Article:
The other big question is, what if people secretly dread or are a little bit afraid of that feeling of completion; in the way that just so many people who win the big lottery jackpot they always thought they wanted freak out and fritter it all away just to get back to their old lives? If it is even achievable (which I very much doubt since I feel we will just keep on evolving, ad infinitum…), is the idea of “completion” that some people try to sell us even appealing to us, really? I know I struggle with it…and, in my mind, its always followed up with “so, what’s next?” Even if we don’t really know what comes after some sort of goal is achieved, is it about time we started acknowledging that human nature requires that we suggest that there IS something interesting coming up next if we really want people to get onboard. People need to gain a wonderful sense of what lies up ahead beyond recovery  in order to recover and, especially when it comes to our projects to evolve the planet, we need something delicious and tempting, not just this very bland idea that makes it sound like we all get to wear togas and sit around all day dangling our hands in a pristine river on a harmonious clean earth with uplifting programs on “consciousness tv” to watch in the evenings. It can all tend to sound, well, a little bit vanilla and, as a marketing campaign for enticing vast numbers of “ordinary” people on board, it stands on fairly flimsy legs. I tried asking some people what they think of a New Earth with all the trimmings and they all declared they would “get bored”.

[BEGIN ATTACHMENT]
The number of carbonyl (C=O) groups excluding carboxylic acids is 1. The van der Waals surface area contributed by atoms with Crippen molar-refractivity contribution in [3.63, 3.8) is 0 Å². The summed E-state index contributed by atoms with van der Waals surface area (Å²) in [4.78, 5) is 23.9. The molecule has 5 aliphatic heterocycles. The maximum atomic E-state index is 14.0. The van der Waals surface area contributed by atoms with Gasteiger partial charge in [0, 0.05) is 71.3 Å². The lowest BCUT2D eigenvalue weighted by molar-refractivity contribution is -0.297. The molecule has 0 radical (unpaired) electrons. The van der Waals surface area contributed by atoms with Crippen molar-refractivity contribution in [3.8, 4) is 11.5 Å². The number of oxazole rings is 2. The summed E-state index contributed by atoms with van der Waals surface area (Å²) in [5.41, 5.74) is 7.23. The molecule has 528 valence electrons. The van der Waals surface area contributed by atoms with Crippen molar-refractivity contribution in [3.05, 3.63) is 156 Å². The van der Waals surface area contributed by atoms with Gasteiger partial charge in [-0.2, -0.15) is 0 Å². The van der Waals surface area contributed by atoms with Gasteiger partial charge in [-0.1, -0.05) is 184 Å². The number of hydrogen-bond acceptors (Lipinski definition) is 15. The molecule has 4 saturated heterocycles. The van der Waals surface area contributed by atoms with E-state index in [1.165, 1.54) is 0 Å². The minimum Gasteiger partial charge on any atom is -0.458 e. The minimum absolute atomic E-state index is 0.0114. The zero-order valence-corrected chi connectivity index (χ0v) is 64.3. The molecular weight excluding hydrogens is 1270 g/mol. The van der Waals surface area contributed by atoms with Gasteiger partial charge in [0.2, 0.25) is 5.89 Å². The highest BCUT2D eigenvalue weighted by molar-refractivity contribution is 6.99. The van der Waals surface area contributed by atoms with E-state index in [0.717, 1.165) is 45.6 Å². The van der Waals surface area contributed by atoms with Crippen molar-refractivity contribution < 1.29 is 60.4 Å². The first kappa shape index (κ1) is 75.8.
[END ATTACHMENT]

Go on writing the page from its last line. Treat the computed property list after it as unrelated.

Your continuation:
Of course, we all want different things on different days, according to different moods – which is part of being wonderfully human and we have to incorporate that into our vision. Part of this vacillation between forward momentum and then a sort of stalemate where the momentum chases its own tail again for a period of time is (I now recognise) a manifestation of the Ninth Wave, as discussed in a couple of my most recent posts (Consciously Creating with the Ninth Wave and Using the Ninth Wave to Heal Your Life). According to Prof. Calleman, author of the book The Nine Waves of Creation, evolution has always “come in” on the back of these waves emanating from a “cosmic tree” that pulsates energy at a frequency that has speeded up over time, one wave after another.  Whereas the peaks and troughs of the most currently active waves used to be spaced hundreds or even thousands of years apart, since the activation of the Ninth Wave in 2011 those peaks and trough are on a cycle of just 18+18 days made up of “night” and “day” phases. So perhaps as more and more people start to resonate with that wave, bringing themselves into full alignment, then more of them will start to see patterns in their own behaviour that feel like forward momentum followed by a sort of crash, self-sabotage or inwardly oriented period of rest – which is certainly something I can track in my own rhythms going back a few years. Looking back to when the 8th wave was the most active in my personal resonance (with its “days” and “night” of 360 days), I see how I got myself into a rhythm of one really forward-propelling year followed by one really slow, much more inwardly focussed or even back-tracking period. I coped best with the latter once I taught myself to paint, which distracted me from ruminating on all the things that were “going wrong” with me, especially my health. During the “day” phases I would vent my frustration with the “night” that had just passed by pushing myself way too hard, often to the detriment of my health.